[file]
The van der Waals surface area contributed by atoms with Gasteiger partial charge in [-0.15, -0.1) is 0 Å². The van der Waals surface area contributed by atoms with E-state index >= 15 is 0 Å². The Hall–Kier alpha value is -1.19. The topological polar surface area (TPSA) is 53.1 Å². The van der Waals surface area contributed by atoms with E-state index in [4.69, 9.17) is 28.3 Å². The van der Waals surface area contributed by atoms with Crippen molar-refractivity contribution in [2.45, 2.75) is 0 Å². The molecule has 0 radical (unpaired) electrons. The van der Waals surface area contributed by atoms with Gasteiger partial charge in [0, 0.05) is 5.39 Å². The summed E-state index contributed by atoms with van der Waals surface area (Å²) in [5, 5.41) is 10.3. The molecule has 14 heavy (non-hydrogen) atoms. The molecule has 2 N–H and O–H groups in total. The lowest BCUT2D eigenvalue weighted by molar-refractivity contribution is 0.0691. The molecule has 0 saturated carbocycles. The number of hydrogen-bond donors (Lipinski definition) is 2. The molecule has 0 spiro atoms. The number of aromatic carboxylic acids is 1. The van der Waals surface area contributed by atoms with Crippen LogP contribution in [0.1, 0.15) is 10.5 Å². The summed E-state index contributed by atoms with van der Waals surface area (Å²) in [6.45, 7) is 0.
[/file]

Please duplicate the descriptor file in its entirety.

The van der Waals surface area contributed by atoms with Gasteiger partial charge in [-0.15, -0.1) is 0 Å². The van der Waals surface area contributed by atoms with E-state index >= 15 is 0 Å². The Hall–Kier alpha value is -1.19. The topological polar surface area (TPSA) is 53.1 Å². The van der Waals surface area contributed by atoms with E-state index in [4.69, 9.17) is 28.3 Å². The van der Waals surface area contributed by atoms with Crippen molar-refractivity contribution in [2.45, 2.75) is 0 Å². The molecule has 0 radical (unpaired) electrons. The van der Waals surface area contributed by atoms with Gasteiger partial charge in [0, 0.05) is 5.39 Å². The summed E-state index contributed by atoms with van der Waals surface area (Å²) in [5, 5.41) is 10.3. The molecule has 14 heavy (non-hydrogen) atoms. The molecule has 2 N–H and O–H groups in total. The lowest BCUT2D eigenvalue weighted by molar-refractivity contribution is 0.0691. The molecule has 0 saturated carbocycles. The number of hydrogen-bond donors (Lipinski definition) is 2. The molecule has 0 spiro atoms. The number of aromatic carboxylic acids is 1. The van der Waals surface area contributed by atoms with Crippen LogP contribution in [0.1, 0.15) is 10.5 Å². The summed E-state index contributed by atoms with van der Waals surface area (Å²) in [6.45, 7) is 0.